The Mummers had nothing on this parade.
Beginning in the fourth inning Wednesday night and running straight through the ninth, seven Phillies relievers made the march to the mound. Two of them came and went in the span of two batters. Out in the bullpen, jokes were flying — "And then there were five … and then there were four!" Tommy Hunter cracked — but manager Gabe Kapler kept emerging from the dugout and motioning to right-center field like some kind of crazed orchestra conductor.
It was "Bullpen by Gabe," in all its glory. And somehow, it worked out.
Go figure. After three gut-wrenching losses in less than two weeks pushed the Phillies to the outer edge of the National League playoff picture, they finally won a game that got wild and crazy in the late innings. They clipped the Washington Nationals, 8-6, on a go-ahead RBI single by newly acquired Jose Bautista in the seventh inning to narrowly avoid a three-game sweep at home and shave their NL East deficit back to 3 1/2 games behind the Atlanta Braves, who lost to the Tampa Bay Rays.
"Incredible job by our bullpen tonight," said starter Jake Arrieta, lifted after giving up four runs in a 27-pitch third inning before another smallish announced crowd of 22,525 at Citizens Bank Park. "It was huge. That's a win we needed. We really did. Everybody contributed except me tonight."
By the time it was over and Hunter had recorded the clutchest of six-out saves, lefty Adam Morgan was the only reliever left in the Phillies' bullpen. You might say Kapler operated with the urgency of a manager in a do-or-die game, but then, how would you know?
"I think he's been managing like this since April," Hunter said.
Indeed, Kapler doesn't believe in reserving a closer for the final few outs of a game. He prefers instead to use his best relievers in the highest-leverage situations, regardless of the inning. It's a philosophy he admits he rethinks often and debates both within his mind and with traditionalist naysayers.
"He's got a way that he's doing things and it works," Hunter said. "It's been working often, actually."
It worked in the sixth inning when Kapler turned to Hector Neris to escape a one-out jam. It worked again in the seventh when Seranthony Dominguez, the rookie phenom who has struggled these past few weeks, kept the game tied. Once Bautista gave the Phillies a 7-6 lead, it was Pat Neshek's turn. But the veteran sidearmer gave up a leadoff single and got hooked right away.
There's that sense of urgency. But Kapler insisted he wouldn't have been so quick with the pitching changes if the Phillies didn't have a day off Thursday and reliever reinforcements on the way Saturday when rosters can be expanded beyond 25 players. In September, this type of bullpen management figures to be common.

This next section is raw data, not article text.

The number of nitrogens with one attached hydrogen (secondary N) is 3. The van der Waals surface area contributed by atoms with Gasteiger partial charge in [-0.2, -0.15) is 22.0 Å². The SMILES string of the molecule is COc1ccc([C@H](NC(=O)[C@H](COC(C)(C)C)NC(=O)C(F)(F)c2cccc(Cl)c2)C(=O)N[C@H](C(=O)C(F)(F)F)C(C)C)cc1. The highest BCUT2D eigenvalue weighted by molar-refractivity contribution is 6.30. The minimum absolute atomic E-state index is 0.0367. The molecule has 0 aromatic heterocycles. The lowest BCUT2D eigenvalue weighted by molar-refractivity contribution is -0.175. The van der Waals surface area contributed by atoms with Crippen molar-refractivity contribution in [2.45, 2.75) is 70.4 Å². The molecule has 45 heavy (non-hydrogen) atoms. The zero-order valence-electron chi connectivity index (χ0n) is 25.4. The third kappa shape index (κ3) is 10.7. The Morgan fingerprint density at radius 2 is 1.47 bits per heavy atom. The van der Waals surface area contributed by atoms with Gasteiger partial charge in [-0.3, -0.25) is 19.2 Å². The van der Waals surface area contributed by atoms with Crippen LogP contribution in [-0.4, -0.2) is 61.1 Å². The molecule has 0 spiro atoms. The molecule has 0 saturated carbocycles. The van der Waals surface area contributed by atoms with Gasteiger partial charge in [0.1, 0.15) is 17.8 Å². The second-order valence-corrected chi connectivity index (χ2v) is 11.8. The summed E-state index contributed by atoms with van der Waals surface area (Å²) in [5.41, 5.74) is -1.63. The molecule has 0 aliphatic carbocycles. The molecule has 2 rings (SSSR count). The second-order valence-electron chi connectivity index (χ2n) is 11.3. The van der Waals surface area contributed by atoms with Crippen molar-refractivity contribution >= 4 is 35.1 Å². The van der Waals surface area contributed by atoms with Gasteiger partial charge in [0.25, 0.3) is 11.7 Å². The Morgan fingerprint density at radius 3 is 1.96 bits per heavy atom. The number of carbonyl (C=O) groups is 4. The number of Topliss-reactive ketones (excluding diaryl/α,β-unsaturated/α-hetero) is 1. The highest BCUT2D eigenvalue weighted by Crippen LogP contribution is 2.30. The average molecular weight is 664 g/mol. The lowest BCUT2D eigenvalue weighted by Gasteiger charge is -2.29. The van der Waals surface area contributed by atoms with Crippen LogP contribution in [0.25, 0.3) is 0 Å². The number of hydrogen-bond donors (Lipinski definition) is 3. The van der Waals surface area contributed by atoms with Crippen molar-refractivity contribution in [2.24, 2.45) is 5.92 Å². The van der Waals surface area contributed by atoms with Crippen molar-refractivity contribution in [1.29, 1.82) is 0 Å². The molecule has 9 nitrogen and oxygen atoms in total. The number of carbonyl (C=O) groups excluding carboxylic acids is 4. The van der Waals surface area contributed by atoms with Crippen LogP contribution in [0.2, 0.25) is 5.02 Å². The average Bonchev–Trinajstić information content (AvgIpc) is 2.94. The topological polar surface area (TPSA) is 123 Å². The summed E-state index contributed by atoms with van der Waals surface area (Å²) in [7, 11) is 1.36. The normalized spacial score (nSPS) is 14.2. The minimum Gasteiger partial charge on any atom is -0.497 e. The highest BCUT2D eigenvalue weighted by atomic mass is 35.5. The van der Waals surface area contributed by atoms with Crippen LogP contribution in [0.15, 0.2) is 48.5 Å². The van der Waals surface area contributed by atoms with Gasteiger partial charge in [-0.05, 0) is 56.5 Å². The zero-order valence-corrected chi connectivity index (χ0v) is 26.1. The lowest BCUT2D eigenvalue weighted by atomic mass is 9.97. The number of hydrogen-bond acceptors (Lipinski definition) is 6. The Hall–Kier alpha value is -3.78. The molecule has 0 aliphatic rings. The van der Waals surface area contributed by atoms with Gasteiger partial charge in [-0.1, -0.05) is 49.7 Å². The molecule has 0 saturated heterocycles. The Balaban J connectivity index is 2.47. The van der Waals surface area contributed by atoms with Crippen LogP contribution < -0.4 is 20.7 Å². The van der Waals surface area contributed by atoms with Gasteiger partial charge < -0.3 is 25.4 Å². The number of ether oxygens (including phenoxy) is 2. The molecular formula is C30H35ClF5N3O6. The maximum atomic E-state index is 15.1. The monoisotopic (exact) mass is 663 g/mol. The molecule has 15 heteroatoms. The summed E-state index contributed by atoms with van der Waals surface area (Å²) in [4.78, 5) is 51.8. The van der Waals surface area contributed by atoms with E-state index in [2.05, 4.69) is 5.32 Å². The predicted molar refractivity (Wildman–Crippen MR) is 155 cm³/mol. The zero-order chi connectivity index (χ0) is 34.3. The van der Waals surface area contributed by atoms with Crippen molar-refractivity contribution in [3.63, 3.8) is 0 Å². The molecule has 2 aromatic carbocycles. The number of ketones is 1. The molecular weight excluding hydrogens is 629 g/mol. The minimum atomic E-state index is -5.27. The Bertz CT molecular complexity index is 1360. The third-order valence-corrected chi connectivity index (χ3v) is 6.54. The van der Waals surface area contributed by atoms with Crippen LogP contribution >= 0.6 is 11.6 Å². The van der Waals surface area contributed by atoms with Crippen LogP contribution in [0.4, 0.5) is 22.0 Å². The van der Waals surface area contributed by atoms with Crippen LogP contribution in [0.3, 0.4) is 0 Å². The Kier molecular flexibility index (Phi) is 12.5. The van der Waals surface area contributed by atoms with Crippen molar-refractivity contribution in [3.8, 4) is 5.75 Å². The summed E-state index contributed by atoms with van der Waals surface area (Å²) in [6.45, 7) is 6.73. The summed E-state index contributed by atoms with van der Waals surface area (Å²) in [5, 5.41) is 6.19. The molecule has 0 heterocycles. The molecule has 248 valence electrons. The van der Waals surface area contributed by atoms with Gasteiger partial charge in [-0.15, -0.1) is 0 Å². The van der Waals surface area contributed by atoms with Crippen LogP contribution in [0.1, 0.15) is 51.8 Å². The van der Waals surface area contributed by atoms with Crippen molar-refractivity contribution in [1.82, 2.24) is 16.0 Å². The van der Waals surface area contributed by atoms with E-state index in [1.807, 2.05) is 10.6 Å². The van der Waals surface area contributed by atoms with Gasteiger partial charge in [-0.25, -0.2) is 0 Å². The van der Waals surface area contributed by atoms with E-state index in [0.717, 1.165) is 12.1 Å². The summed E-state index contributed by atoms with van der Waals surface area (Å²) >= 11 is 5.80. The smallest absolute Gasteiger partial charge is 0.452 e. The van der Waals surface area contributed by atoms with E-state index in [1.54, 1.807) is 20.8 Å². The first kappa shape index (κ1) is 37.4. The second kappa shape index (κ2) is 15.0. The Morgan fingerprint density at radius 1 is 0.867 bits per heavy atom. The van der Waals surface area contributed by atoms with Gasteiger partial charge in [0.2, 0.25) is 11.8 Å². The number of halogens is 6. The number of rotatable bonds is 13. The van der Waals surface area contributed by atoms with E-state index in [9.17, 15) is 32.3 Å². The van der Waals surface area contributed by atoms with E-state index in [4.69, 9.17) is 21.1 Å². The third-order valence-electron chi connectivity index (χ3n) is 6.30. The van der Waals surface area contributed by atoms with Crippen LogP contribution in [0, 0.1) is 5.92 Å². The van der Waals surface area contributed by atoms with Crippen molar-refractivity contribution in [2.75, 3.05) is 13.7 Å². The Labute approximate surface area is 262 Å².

So, when lefty Luis Avilan walked pinch-hitting Bryce Harper, Kapler didn't mind playing one of the last two cards he had. He went to Hunter to hold the lead, and sure enough, the righthander got Mark Reynolds to fly out and Adam Eaton to ground into a double play before tossing a scoreless ninth.
Just like it was scripted, right?
"The pitching performance were somewhat heroic," Kapler said.
There were other heroes, too. Start with Carlos Santana. After blowing a three-run lead in a crushing loss Tuesday night, the Phillies had to rally from three runs down. And Santana made that possible by crushing his third career grand slam (first since 2015) to straightaway center field in the fifth inning, a shot that enabled him to once again live up to a nickname — "The Real Slamtana" — that has inspired a T-shirt that his teammates often wear around the clubhouse.
Bautista, making his first start for the Phillies after being acquired Tuesday in a waiver trade with the New York Mets, reached base in all four of his plate appearances. After being hit by a pitch and walking twice, he delivered the tie-breaking single against Nationals reliever Jimmy Cordero.
Touted rookie centerfielder Roman Quinn, starting again in place of Odubel Herrera, tripled and scored in the eighth inning to give Hunter an extra run with which to work. And fellow rookie Scott Kingery played a stellar shortstop, turning an unassisted double play to end the eighth inning and smothering Trea Turner's smash to open the ninth.
Then there was Kapler, whose unconventional bullpen methods worked like a charm this time.